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reading magazines and news articles is so discouraging...


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Try underlining words you don't know but don't look them up until you have a dozen or two or them. Then look them up en masse. Call it the assembly line dictionary lookup. It'll save you time whether you're using a paper dictionary or an electronic one. If you're using PlecoDict, you can store every word you look onto a flashcard list with just one button tap. If you don't have have PlecoDict, it would still be a good idea to keep a notebook of all words you look up so you can review. Practice makes perfect. After 30 days straight of doing this, you'd already know a lot more words even if you are just learning few dozens a day.

hmm why didnt i think of that. i have ZDT and DimSum. time to put some of those to work huh?

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Danwei.org often has interesting articles translated into English (some by forum members here) with links to the Chinese original. I suppose you could also try that if you're not to into business topics.


I checked the site (English) but I couldn't find the Chinese version? :conf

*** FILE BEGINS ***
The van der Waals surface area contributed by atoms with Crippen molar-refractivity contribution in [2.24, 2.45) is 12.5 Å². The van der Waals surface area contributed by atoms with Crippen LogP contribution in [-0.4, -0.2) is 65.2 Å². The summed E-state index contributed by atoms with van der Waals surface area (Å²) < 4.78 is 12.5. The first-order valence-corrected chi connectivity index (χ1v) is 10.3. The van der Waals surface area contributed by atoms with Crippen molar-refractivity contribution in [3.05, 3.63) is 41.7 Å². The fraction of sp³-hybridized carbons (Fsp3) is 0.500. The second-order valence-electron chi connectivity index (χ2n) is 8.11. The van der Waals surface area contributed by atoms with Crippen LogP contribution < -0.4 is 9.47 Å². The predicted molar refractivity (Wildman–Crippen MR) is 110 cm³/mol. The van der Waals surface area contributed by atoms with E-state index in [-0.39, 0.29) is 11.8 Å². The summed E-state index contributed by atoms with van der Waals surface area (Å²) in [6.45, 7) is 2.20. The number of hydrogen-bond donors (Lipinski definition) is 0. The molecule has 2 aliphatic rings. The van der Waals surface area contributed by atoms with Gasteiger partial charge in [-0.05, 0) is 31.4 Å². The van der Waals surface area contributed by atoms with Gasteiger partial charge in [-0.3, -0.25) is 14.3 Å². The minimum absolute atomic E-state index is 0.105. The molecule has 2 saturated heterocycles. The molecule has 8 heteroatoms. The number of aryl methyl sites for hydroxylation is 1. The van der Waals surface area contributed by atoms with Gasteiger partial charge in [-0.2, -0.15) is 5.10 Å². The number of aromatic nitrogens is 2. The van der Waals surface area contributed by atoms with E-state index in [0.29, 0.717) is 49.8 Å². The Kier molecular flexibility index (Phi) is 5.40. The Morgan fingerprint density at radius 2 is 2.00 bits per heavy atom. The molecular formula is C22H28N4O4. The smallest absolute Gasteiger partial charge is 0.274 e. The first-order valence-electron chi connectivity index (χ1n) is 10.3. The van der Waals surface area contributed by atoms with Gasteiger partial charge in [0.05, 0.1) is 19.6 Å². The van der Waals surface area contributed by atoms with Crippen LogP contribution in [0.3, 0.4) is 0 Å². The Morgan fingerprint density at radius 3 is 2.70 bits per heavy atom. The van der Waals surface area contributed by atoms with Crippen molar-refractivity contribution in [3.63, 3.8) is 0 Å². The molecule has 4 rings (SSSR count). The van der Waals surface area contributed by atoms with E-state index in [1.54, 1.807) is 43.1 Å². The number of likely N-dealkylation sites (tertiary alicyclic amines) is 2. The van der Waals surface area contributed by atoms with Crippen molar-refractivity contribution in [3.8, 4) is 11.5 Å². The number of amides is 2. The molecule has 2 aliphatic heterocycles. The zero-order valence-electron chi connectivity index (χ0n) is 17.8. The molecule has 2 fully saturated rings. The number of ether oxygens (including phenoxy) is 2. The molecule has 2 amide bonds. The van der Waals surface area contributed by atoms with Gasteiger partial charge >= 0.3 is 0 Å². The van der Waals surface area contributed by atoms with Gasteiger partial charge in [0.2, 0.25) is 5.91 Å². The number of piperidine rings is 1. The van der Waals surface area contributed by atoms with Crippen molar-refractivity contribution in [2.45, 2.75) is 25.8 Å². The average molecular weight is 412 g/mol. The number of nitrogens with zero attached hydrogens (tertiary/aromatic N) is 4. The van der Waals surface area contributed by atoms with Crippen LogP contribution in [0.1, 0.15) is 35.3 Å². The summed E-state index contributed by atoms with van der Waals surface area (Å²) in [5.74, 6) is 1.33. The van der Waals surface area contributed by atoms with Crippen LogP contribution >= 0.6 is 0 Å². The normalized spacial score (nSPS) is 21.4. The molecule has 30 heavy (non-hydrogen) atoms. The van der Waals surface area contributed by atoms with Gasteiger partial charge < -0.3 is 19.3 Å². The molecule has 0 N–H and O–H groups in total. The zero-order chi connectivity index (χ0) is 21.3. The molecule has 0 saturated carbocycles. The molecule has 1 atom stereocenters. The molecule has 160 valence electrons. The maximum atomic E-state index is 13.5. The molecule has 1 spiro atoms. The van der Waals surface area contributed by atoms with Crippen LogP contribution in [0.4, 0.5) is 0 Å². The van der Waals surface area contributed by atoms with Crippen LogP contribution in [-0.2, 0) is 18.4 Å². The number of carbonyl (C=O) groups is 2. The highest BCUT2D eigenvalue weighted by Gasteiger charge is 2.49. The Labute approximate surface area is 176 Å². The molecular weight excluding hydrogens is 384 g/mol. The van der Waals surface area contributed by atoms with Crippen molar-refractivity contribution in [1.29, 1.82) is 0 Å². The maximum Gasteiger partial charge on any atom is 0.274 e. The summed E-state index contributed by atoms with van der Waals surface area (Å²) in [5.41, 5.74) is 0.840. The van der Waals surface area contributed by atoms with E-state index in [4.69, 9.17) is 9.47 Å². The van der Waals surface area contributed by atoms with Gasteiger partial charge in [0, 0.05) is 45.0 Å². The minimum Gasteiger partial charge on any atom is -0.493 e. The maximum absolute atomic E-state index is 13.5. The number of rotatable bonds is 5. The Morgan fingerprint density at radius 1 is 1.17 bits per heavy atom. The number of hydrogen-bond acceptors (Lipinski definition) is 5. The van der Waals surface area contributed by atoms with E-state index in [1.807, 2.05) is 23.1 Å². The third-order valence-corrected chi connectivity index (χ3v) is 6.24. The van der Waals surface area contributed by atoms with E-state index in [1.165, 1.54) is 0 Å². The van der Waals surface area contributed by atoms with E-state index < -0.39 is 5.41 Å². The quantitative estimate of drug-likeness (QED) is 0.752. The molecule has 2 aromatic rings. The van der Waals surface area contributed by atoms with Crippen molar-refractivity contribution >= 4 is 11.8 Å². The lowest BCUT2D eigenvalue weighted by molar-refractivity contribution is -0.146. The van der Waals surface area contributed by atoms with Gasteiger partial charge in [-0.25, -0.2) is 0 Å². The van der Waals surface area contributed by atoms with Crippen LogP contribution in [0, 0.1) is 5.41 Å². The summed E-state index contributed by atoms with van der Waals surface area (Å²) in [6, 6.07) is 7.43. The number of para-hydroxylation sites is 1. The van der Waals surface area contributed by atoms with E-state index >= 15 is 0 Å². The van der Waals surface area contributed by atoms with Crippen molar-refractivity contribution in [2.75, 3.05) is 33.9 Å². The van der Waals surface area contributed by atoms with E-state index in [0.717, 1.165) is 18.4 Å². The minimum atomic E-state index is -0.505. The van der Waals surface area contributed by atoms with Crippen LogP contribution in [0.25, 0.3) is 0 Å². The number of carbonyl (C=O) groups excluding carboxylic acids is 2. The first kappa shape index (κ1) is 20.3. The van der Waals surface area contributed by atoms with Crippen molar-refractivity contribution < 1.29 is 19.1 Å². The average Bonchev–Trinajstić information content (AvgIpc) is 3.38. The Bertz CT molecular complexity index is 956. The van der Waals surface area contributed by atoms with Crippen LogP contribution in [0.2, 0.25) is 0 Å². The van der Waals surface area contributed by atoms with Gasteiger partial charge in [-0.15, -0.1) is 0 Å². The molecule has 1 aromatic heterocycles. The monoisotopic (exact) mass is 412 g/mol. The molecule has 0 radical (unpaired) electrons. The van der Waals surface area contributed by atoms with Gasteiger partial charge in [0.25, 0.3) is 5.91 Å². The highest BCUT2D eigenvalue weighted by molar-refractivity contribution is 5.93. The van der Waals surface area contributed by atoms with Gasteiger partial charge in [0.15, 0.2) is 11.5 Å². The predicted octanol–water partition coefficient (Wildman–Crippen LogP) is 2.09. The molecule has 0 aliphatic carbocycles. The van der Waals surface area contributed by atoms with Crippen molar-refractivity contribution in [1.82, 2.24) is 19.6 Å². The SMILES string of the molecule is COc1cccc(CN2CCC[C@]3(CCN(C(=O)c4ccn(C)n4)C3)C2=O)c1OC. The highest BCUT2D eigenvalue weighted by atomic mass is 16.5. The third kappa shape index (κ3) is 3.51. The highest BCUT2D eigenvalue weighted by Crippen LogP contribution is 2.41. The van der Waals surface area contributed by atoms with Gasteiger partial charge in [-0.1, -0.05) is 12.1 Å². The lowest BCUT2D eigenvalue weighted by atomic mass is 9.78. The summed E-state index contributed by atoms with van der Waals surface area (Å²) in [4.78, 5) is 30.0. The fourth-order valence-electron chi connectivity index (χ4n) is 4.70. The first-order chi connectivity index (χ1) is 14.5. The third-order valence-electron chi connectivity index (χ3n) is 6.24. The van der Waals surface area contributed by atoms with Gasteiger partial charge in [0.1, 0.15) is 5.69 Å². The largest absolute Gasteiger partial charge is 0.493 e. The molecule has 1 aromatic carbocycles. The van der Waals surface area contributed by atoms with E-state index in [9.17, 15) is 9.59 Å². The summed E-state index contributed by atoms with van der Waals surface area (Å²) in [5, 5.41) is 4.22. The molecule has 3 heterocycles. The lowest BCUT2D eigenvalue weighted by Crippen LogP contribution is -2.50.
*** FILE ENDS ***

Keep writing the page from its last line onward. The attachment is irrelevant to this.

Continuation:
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  • 2 weeks later...

I'd say you probably won't know all of the characters in a Chinese newspaper after only one year abroad. I'm in 4th year Chinese at my school, and we've only just started to look at articles written in modern Chinese (or as modern as they get; Chinese textbooks tend to be either crap or outdated. -_-

The problem you're likely encountering is that the words and characters they teach in your classes are relatively basic, and not necessarily the more advanced ones that native speakers take for granted, like war bonds, resignation, IT, etc. These aren't hard words to learn, but they're hard to find in Chinese textbooks.

Also, articles tend to use very "vogue" words, and the words that are in fashion can change overnight, so staying in touch is important. Even native speakers can be caught off guard by developments that they haven't seen yet. Furthermore there are plenty of 成语 and 连词, both of which can throw you if you don't know what they mean, even if you can recognize their function and the characters in it.

I'd suggest keeping a dictionary with you while you read. It's slower, but it's pretty much all you can do at first. Once you've learned a good deal of the common words, you'll begin to speed up. So just keep at it and don't get discouraged.


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BLCU actually has a text called 报刊阅读 that teaches the usage of a lot of vocabulary in Newspaper articles. It has short articles along with vocabulary that is used, asks you to restate the meaning of certain words, asks you to summarise articles. You might want to look into getting a copy of that series, it will do wonders for learning vocabulary to understand mainland newspapers. Assuming you take the time to study it.